These can be completely separate written statements for your business, or they can be combined into a more comprehensive mission statement. Having all three does allow you to utilize them for different business purposes, so it may be worth developing variations over time.
Speaking of variations, it’s important to note that your mission statement will likely evolve over time as your business grows and changes. So, don’t be afraid to make adjustments when it seems necessary, and avoid looking for the perfect version of your mission statement.
I’ve had a 30-year love-hate relationship with mission statements. I’ve read thousands. I love it when a mission statement defines a business so well that it feels like strategy—which does happen—and I hate it when a mission statement is generic, stale, and completely useless.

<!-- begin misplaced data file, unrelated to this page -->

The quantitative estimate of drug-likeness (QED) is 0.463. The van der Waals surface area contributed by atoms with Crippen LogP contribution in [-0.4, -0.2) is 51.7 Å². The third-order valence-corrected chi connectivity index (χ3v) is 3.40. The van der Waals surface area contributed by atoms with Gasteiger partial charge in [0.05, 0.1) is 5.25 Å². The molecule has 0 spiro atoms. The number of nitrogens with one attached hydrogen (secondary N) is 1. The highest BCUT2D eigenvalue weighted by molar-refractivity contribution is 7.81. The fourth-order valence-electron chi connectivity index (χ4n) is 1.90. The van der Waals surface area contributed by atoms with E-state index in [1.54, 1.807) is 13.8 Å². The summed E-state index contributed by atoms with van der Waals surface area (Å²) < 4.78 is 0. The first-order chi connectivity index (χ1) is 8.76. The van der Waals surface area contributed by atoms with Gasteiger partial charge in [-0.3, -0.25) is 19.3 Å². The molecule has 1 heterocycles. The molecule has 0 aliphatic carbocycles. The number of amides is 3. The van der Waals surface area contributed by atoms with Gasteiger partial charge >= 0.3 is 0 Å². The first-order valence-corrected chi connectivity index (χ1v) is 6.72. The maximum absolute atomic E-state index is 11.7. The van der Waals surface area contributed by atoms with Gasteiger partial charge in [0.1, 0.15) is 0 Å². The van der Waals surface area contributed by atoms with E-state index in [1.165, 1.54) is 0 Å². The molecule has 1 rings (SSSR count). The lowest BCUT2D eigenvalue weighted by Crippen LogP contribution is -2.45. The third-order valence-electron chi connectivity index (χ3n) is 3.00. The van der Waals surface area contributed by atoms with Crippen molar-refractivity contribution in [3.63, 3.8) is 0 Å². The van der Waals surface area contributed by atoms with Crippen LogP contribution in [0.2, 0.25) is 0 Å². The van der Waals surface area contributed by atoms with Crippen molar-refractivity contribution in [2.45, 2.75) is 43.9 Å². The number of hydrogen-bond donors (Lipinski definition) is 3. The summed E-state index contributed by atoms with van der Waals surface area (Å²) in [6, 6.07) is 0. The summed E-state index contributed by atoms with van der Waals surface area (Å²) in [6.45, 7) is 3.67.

Just because a traditional business plan often includes a mission statement isn’t a reason to do one. If it’s not going to be useful for you and help guide your business, don’t bother. The vast majority of the mission statements are just meaningless hype that could be used to describe any business.
Don’t fall into the trap of writing a mission statement just because some checklist or expert said you had to. There are actually sites that poke fun at how most mission statements use vague, high-sounding phrases to say nothing. You should write a mission statement if you want to add clarity to your business goals and you want to get your employees, investors, and customers to understand what your organization is all about.